America West’s decision to close its hub in Columbus, Ohio, has forced it to sever its relationship with code-share partner Chautauqua Airlines. Between early April and mid-June, America West will gradually downsize the hub to a planned four mainline flights per day, a development that freed Chautauqua’s 12 Columbus-based Embraer ERJ-145s to fly as Delta Connection, starting April 1.
The U.S. airline industry last month felt the opening tremors of what could become the biggest shakeup in the business since the introduction of the regional jet. On August 15, US Airways announced a plan to fly 50- to 69-seat RJs within its mainline system, using mainline flight crews as part of a far-reaching reorganization effort.
Royal Jordanian Airlines has opted to take two 72-seat E-175 jetliners in lieu of two of seven 100-seat E-195s it ordered last year. The first of the E-175s is to be delivered in May 2008 and will feature a cabin with 60 economy-class seats and a 12-seat first-class section. The airline will deploy the new aircraft on a mix of domestic and regional routes.
Embraer has broken ground at Bradley International Airport in Windsor Locks, Conn., for a new service center. The company intends to open the facility by
Forty-eight hours before the Regional Airline Association staged its annual convention at the Phoenix Civic Center from May 18 to 21, the season’s first 100-degree day marked the start of another long, oppressive summer in the Sonoran desert of the American Southwest.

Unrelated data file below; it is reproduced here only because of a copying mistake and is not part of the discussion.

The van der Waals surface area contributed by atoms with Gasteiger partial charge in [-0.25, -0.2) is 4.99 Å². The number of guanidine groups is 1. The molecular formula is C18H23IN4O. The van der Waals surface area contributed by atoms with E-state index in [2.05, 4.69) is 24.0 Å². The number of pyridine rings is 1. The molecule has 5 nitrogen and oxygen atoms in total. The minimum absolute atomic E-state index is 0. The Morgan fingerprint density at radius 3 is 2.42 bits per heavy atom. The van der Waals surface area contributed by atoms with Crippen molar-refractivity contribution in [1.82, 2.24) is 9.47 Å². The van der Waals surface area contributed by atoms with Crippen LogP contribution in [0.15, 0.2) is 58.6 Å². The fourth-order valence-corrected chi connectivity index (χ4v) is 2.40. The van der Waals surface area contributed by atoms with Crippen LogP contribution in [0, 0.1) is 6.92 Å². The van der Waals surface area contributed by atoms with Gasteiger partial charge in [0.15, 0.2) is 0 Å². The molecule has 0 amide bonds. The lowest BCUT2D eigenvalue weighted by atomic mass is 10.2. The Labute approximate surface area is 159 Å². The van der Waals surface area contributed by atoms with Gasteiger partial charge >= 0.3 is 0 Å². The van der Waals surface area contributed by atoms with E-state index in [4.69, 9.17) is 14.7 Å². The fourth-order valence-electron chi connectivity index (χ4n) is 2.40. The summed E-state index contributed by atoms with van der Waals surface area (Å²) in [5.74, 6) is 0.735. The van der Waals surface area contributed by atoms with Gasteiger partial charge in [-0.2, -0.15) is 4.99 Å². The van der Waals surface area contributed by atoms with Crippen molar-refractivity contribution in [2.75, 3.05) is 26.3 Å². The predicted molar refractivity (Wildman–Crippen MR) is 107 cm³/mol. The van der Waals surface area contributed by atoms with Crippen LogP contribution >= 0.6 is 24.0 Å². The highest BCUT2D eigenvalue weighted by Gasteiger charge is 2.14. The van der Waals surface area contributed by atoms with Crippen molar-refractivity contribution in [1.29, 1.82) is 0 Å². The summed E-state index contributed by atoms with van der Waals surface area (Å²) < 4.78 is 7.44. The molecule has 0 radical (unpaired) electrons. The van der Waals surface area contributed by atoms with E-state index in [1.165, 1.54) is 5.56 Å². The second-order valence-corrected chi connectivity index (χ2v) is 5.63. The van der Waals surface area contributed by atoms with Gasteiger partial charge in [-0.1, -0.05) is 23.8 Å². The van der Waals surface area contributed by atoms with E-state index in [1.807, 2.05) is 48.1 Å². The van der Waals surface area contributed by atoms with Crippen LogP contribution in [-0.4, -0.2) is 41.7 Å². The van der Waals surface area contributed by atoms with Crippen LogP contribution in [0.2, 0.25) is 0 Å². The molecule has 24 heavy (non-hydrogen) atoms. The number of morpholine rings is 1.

Faced with widespread uncertainty about an industry threatened by growing regulatory burdens, the specter of increased security fees and scope-clause restrictions, the Regional Airline Association did its best to lend some perspective and a sense of harmony during its annual convention, held May 12 to 15 in Nashville, Tenn.
Indianapolis-based Republic Airways will soon issue five million shares of stock at between $14 and $16 each in its third attempt to take the company public, according to a prospectus filed last month with the SEC.
United Airlines earlier this month formally rejected its code-share contract with Atlantic Coast Airlines, freeing the Sterling, Va.-based regional to speed preparations for its launch of Independence Air–the planned new discount carrier slated to fly from Washington Dulles Airport. The long-time partners have agreed to begin the separation process on June 4 and complete the divorce by August 5.
The regional airlines became an economic safety net of sorts after September 11, when the majors quickly realized they could not survive flying large airplanes nearly empty. The options–cut flights and market presence entirely or replace mainline jets with smaller aircraft–presented airlines with a clear course of action. Code-sharing regional airliners quickly delivered cost-effective solutions.
Less than six months after Shuttle America filed for Chapter 11 bankruptcy protection, the Windsor Locks, Conn.-based de Havilland Dash 8 operator signed a new code-share agreement with US Airways covering new service from Boston Hanscom Field to Philadelphia and Trenton, N.J.